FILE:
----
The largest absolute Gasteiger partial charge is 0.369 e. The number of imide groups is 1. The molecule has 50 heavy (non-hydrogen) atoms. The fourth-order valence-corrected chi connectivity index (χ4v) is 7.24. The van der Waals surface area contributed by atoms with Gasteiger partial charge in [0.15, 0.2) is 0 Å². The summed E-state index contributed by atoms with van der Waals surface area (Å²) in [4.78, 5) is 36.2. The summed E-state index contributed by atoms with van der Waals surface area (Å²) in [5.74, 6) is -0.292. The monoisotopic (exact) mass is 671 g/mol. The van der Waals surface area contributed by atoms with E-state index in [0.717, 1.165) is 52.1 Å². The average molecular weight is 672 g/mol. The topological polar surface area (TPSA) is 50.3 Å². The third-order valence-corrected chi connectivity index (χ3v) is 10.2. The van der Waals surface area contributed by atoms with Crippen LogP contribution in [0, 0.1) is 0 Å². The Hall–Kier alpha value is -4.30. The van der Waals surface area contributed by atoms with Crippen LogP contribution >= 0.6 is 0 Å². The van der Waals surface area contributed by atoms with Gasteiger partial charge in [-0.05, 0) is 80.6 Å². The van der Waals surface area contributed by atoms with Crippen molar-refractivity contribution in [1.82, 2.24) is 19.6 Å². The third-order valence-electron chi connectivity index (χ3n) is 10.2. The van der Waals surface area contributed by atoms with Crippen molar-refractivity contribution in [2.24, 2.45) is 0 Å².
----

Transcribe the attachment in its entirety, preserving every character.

The largest absolute Gasteiger partial charge is 0.369 e. The number of imide groups is 1. The molecule has 50 heavy (non-hydrogen) atoms. The fourth-order valence-corrected chi connectivity index (χ4v) is 7.24. The van der Waals surface area contributed by atoms with Gasteiger partial charge in [0.15, 0.2) is 0 Å². The summed E-state index contributed by atoms with van der Waals surface area (Å²) in [4.78, 5) is 36.2. The summed E-state index contributed by atoms with van der Waals surface area (Å²) in [5.74, 6) is -0.292. The monoisotopic (exact) mass is 671 g/mol. The van der Waals surface area contributed by atoms with E-state index in [0.717, 1.165) is 52.1 Å². The average molecular weight is 672 g/mol. The topological polar surface area (TPSA) is 50.3 Å². The third-order valence-corrected chi connectivity index (χ3v) is 10.2. The van der Waals surface area contributed by atoms with Crippen LogP contribution in [0, 0.1) is 0 Å². The Hall–Kier alpha value is -4.30. The van der Waals surface area contributed by atoms with Crippen LogP contribution >= 0.6 is 0 Å². The van der Waals surface area contributed by atoms with Gasteiger partial charge in [-0.05, 0) is 80.6 Å². The van der Waals surface area contributed by atoms with Crippen molar-refractivity contribution in [1.82, 2.24) is 19.6 Å². The third-order valence-electron chi connectivity index (χ3n) is 10.2. The van der Waals surface area contributed by atoms with Crippen molar-refractivity contribution in [2.24, 2.45) is 0 Å².